Grow Your Own Drugs Recipes Week 1
Syrup of Figs for Constipation
18 g dried senna pods
100 ml boiling water
8 fresh figs, quartered
100 g sugar
juice of 1 lemon
1 Place the senna pods in a glass bowl and pour over the boiling
water. Leave to steep for about 30 minutes, then strain through a
sieve or piece of muslin into a blender.
2 Add the figs and sugar to the senna infusion and whizz until smooth.
3 Pour into a saucepan, and heat slowly to reduce, stirring occasionally. You want to end up with a thick, glossy sugar-like syrup - this will probably take about 25 minutes. Add the lemon juice and stir in well.
4 Take off the heat and pour the syrup into a sterilized 150 ml bottle.
USE Shake well before use. Take 2 tsp before bed when needed. Don't use for more than a few days at a time, or if you have severe abdominal pain.
STORAGE Keeps in the refrigerator for 3-4 weeks.
Goji Berry and Chicken Soup for colds and flu
2 tbsp dried echinacea root
200 ml water, freshly boiled
5 tbsp goji berries, fresh or dried
2 litres chicken stock (homemade or from stock cubes)
3 chicken thighs or drumsticks (preferably organic)
2 large onions, peeled and sliced
12 shiitake mushrooms,thinly sliced
10 cm root ginger, peeled and shredded
2 fresh medium-sized chillies, finely sliced
8 garlic cloves,chopped
extra sliced ginger and chillis, to serve
1 Combine the dried echinacea root with the water in a bowl to
make a simple infusion. In another bowl, pour just enough cold
water over the goji berries to cover, and leave to rehydrate. Set
the echinacea and goji berries aside and leave to stand.
2 Place the stock and chicken pieces in a large pan or slow cooker. Add the sliced onions, mushrooms, ginger and chillies and place around the chicken in the pan. On a very low heat, simmer gently for 11?2-2 hours, or until the chicken is tender and falls apart. Take off the heat.
3 Five minutes before serving, add the goji berries and chopped garlic. Finally, strain the echinacea infusion and add this to the soup, reheating if necessary.
4 Serve by ladling into bowls and garnishing with sliced ginger and chilli for an extra kick.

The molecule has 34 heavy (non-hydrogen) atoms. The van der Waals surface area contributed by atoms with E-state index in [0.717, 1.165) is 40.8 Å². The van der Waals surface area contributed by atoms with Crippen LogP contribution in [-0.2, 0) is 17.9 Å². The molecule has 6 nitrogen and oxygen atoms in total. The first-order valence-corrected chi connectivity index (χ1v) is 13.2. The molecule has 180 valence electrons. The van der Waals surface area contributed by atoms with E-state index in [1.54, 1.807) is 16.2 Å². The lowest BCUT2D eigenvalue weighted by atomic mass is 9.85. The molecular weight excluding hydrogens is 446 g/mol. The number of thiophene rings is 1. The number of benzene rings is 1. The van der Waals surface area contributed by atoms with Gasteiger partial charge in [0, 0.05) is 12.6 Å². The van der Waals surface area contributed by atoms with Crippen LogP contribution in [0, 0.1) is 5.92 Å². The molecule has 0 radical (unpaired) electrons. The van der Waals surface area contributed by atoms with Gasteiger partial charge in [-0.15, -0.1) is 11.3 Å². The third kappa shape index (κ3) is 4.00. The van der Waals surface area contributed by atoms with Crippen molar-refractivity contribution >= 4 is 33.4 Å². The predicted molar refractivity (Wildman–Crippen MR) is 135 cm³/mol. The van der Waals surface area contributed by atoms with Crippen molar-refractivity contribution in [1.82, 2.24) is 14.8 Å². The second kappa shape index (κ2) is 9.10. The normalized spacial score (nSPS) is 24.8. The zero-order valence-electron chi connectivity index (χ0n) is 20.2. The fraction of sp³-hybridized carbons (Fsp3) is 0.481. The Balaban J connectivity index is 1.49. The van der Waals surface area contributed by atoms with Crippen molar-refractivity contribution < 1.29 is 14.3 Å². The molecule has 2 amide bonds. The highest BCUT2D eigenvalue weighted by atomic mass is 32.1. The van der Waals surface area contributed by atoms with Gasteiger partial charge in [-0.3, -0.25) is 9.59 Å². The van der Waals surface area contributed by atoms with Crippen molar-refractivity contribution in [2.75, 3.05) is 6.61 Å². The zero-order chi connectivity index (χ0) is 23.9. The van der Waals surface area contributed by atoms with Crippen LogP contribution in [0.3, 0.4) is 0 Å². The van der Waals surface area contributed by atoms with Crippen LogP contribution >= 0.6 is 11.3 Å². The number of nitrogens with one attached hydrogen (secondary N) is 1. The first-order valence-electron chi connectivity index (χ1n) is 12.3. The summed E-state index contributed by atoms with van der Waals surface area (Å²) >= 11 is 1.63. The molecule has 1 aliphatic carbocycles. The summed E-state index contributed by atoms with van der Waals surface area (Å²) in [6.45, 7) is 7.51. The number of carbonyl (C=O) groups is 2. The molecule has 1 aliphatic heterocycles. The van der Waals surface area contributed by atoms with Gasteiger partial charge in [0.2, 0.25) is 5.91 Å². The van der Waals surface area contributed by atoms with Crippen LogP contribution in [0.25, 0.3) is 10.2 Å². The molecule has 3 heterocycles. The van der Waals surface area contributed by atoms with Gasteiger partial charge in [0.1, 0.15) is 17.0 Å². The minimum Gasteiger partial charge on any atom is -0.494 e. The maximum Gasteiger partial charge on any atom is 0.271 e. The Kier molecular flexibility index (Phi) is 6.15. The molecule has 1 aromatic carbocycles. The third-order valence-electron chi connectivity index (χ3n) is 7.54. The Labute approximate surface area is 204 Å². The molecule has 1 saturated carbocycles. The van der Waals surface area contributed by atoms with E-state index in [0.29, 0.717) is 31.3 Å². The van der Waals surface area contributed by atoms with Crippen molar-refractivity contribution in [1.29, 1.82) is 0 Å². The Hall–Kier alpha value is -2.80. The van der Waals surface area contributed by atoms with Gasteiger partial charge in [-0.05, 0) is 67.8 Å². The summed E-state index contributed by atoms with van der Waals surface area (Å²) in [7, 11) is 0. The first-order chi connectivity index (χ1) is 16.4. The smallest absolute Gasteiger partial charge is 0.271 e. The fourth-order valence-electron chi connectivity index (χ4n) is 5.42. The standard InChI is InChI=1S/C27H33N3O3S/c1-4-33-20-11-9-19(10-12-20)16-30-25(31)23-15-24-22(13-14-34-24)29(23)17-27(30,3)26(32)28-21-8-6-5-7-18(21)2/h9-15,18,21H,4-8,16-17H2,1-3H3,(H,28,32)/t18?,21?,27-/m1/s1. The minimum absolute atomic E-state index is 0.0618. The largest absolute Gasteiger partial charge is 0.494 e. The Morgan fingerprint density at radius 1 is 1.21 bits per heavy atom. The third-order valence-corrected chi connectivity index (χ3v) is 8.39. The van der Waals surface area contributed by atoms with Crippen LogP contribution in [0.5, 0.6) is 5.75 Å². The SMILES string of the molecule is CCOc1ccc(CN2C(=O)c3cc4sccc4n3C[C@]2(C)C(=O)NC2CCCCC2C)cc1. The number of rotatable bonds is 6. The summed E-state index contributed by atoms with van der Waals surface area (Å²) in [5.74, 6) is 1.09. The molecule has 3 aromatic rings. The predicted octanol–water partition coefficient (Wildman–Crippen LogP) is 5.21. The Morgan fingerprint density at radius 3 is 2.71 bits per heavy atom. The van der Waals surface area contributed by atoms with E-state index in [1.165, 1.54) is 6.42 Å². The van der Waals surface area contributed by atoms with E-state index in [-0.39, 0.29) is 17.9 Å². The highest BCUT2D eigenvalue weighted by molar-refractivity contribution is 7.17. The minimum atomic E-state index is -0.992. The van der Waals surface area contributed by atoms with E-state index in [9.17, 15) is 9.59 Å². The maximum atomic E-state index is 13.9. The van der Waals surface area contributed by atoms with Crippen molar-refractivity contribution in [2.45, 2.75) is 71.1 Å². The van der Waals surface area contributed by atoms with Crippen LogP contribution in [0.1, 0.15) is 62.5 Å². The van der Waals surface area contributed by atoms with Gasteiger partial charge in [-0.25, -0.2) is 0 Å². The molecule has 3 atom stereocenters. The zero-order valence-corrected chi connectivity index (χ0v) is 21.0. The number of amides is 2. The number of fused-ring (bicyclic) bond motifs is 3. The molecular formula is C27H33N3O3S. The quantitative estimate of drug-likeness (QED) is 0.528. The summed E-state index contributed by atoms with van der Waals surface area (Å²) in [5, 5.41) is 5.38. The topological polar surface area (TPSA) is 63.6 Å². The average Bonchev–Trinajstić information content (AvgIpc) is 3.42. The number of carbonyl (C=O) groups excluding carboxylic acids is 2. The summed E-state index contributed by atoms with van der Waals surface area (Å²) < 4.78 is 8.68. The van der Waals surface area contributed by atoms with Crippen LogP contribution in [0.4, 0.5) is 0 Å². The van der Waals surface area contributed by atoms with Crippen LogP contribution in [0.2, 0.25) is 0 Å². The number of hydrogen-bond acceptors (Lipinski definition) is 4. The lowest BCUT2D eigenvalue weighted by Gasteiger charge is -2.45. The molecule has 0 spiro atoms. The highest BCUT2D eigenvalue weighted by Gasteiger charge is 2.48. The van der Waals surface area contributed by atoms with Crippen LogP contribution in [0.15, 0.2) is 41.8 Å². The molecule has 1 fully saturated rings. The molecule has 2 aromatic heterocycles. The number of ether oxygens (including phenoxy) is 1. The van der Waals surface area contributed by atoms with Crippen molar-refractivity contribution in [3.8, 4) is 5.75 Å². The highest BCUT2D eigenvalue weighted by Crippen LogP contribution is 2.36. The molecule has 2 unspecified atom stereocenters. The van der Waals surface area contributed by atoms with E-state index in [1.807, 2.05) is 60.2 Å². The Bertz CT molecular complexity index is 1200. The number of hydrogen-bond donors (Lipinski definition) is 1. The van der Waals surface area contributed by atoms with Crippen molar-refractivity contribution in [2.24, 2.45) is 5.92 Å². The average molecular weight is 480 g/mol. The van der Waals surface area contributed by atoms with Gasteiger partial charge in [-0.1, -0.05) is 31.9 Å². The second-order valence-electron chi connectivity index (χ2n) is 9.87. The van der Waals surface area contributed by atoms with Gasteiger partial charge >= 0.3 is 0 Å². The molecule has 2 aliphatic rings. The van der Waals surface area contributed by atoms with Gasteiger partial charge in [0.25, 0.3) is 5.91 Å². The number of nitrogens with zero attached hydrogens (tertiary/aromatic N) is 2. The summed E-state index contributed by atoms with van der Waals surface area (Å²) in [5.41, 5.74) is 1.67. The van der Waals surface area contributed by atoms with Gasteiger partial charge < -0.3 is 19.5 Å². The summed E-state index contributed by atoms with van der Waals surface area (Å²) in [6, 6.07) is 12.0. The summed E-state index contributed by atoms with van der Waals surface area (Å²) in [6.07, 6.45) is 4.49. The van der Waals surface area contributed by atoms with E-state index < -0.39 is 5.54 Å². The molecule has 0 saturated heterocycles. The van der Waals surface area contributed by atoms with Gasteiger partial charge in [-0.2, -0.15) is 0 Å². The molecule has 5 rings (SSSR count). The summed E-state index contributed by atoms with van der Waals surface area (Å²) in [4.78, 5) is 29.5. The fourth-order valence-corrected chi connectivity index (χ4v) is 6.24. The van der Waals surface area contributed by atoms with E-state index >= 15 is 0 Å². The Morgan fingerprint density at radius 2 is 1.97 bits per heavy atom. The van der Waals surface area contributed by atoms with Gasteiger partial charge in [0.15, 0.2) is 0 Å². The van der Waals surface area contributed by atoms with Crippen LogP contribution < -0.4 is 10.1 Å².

USE Makes enough for 4. Can be eaten with noodles, if wished.
Hops Pillow for Insomnia
For a pillow about 32 x 23 cm:
4 handfuls dried hops flowers
4 handfuls dried lavender flowers
1 To dry the hops and lavender yourself, tie them in bunches and
hang upside down in a well-ventilated space out of direct sunlight
for 2 weeks. Alternatively, place in a low oven (about 100ºC)
for 30 minutes or so until dry and crispy. Strip the flowers off
the larger or harder stalks.
2 Put equal handfuls of dried hops and lavender flowers into a cotton pillowcase, and seal the end.
USE Place the pillow under or beside your head to induce sleep.
Kiwi and Papaya Face Mask
1 kiwi fruit,peeled
juice of 1 lime
2 sachets vegetable gelatine
1 Mash the kiwi fruit through a sieve into a bowl. Add the lime
juice to the kiwi mixture.
2 Scoop the seeds from the papaya, and mash the flesh on a chopping board using a fork (this makes it slightly easier to press through the sieve). Press the papaya through a sieve into a separate bowl and mix with the vegetable gelatine using a fork.
3 Put the bowl with the papaya mixture over a saucepan of boiling water and stir constantly until it forms a wallpaper-paste consistency. Take off immediately and continue to stir. Add the kiwi fruit juice slowly, bit by bit, stirring all the time.
Leave to cool.
USE When cool or lukewarm, apply the gel to face, avoiding the eye area, and leave for 10 minutes to 1 hour.Wash off with warm water.
STORAGE Most effective when used as soon as possible. Keeps in the refrigerator for up to 48 hours.
James does not believe natural remedies are a replacement for conventional drugs, but they have been used traditionally to ease the symptoms of a range of minor self-limiting disorders. Many plant-based remedies are not clinically tested like conventional drugs because they are traditional recipes that companies cannot patent. If you want to give them a go, just make sure you follow a few common sense guidelines.
Before you try any of the remedies, make sure you get a proper diagnosis from your doctor, particularly if you have any other condition or are taking medicines. They are safe to try, just make sure you follow the recipe closely as well as the advice on dosage and do a 24-hour skin test to check you are not allergic. You will find most of the plants James uses in your own back garden, your fridge or at your local garden centre, but some are found in the wild and could be confused with toxic plants. It is vital you know exactly what you are picking, so use a good plant reference book.
In the series, people who suffer from various everyday
ailments try James's remedies; these are illustrative examples and
are not clinical trials. Their opinions are subjective and do not
prove if the remedies are effective. Many factors can influence
results and the remedies might work for some and not others.